The first step is to simplify the initial start of the application so that it creates an access point and a server, however, nothing more. This file doesn’t need to change, once it is fully tested. To develop it, I began with an initial monolithic file from RNT which creates an access point, starts a server and displays an index.html web page and style.css which resides in the ESP32 file system SPIFFS THe steps I followed were:

  1. Pull everything out the .ino, which doesn’t create an access point or server
  2. Put the SSID and Password into a arduino_secrets.h file
  3. Change the argument to the server to be by reference as it will be accessed in another file.
  4. To simplify a bit of programming, I did include the setup for various modules (cards) in the Dashboard.ino file as well.

The new .ino file, renamed Dashboard.ino looks like this:

  Dashboard.ino creates a WiFi access point and starts the Asynch Server
  If you are adding code here, you are probably doing something wrong.

#include <WiFi.h>
#include <WiFiAP.h>
#include <ESPAsyncWebServer.h>
#include <LittleFS.h>
#include <Arduino_JSON.h>

#include "arduino_secrets.h"
#include "serve.h"
#include "card_0.h"
#include "card_1.h"
#include "card_2.h"
#include "card_3.h"

// switch from SPIFFS to LittleFS

// Serial Port Constants and Variables
#define SERIAL_BAUD 921600

// Access Point Constants and Variables
const char *ssid = SECRET_AP;
const char *password = SECRET_PASS;

// Create AsyncWebServer 
#define WEB_PORT 80
AsyncWebServer server(WEB_PORT);

// Create an Event Source on /events
AsyncEventSource events("/events");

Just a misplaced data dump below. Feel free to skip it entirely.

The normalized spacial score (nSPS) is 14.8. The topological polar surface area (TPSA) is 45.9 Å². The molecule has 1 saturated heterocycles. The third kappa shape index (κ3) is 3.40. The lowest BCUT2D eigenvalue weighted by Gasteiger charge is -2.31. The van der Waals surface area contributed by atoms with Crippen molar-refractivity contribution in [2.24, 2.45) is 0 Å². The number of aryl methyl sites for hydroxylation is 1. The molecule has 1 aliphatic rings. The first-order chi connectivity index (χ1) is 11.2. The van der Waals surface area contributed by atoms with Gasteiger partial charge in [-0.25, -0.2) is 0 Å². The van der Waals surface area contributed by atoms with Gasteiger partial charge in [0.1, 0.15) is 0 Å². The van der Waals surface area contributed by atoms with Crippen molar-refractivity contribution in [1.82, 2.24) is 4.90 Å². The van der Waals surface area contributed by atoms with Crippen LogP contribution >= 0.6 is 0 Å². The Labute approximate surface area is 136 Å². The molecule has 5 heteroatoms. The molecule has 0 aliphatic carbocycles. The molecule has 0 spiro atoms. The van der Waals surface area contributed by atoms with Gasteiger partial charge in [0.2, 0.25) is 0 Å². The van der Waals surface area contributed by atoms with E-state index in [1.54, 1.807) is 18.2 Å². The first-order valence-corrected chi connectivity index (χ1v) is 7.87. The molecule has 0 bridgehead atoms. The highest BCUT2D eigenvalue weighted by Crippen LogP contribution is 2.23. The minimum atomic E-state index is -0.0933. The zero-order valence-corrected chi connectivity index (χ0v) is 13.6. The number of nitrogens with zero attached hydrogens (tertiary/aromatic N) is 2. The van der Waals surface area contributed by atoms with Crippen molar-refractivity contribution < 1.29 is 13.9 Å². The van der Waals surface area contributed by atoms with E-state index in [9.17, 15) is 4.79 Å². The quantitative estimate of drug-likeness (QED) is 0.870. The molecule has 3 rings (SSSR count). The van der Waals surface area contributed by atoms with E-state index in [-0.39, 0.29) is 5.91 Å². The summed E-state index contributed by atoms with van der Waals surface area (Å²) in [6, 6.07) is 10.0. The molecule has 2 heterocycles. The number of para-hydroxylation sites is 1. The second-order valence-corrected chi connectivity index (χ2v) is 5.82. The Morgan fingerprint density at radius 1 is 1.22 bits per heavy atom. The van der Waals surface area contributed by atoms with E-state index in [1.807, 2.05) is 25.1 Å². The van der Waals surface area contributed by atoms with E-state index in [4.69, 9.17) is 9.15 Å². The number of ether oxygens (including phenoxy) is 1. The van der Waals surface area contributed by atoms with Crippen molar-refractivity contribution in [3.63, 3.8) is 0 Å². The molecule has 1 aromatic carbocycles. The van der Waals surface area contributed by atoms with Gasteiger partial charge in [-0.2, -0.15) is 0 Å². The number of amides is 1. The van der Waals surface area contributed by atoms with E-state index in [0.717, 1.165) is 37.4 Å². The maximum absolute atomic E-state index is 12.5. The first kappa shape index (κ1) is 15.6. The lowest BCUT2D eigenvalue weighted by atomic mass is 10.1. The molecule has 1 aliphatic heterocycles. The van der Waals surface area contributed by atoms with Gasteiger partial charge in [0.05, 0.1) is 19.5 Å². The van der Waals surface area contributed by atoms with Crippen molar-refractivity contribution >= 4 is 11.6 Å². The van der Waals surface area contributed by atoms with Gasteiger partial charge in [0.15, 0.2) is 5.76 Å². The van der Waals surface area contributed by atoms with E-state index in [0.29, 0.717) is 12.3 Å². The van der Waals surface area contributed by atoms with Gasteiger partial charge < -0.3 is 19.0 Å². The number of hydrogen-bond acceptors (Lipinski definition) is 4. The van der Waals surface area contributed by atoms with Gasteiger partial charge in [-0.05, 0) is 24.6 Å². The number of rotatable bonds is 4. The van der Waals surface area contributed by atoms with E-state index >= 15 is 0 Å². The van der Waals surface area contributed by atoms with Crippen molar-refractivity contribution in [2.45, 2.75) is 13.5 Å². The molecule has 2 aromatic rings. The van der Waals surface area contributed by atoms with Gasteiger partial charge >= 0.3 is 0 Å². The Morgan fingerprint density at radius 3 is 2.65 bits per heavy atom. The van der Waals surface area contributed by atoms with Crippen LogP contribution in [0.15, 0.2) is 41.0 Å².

// Timer variables
unsigned long lastTime = 0;
unsigned long timerDelay = 10000;

void setup() {
    // Serial port for debugging purposes

    // Initialize SPIFFS
    Serial.println("An Error has occurred while mounting LittleFS");
    // Card 1: configure LED ON/OFF properties
    pinMode(LED0, OUTPUT);
    pinMode(LED1, OUTPUT);

    // Card 2: configure GPIO PWM properties
    ledcAttachPin(LED2, LEDCHANNEL);
    ledcWrite(LEDCHANNEL, sliderValue.toInt());

    Serial.println("Configuring access point...");

    WiFi.softAP(ssid, password);
    IPAddress myIP = WiFi.softAPIP();
    Serial.print("AP IP address: ");

    events.onConnect([](AsyncEventSourceClient *client){
        Serial.printf("Client reconnected! Last message ID that it got is: %u\n", client->lastId());
      // send event with message "hello!", id current millis
      // and set reconnect delay to 1 second
      client->send("hello!", NULL, millis(), 10000);

    Serial.println("Server started");


void loop() {
    if ((millis() - lastTime) > timerDelay) {
      // Send Events to the client with the Sensor Readings Every 10 seconds
      events.send(getSensorReadings().c_str(),"new_readings" ,millis());
      lastTime = millis();

Web Pages

I like the example code from RNT as it demonstrates how to use the ESP32 file system, SPIFFS to hold the files for the web pages. This is a preferable approach than to store them as variable data or as print statements. In the former, it makes the code a bit unwieldy as its more meta-data than data, meaning you can’t use test the page using a PC-based web server. In the latter case, having to execute print statements for each line of code becomes laborious for anything but a couple lines of code.

I used the styles.css file with very little changes, however, I made substantial changes to the index.html page:

  1. The original was intended to connect to the internet so there was a connection to fontawesome in the metadata at the top. As this code won’t connect to the internet, I had to remove the reference.
  2. Due to #1, I wanted to find lightweight icon files which could be stored locally so I used svg files. These are great as they are line drawings which typically consume 500-700 bytes at any size.
  1. The example only had one card and I added another and will expand this aspect of the file quite a bit.
<!DOCTYPE html>
    <meta name="viewport" content="width=device-width, initial-scale=1">
    <link rel="stylesheet" type="text/css" href="style.css">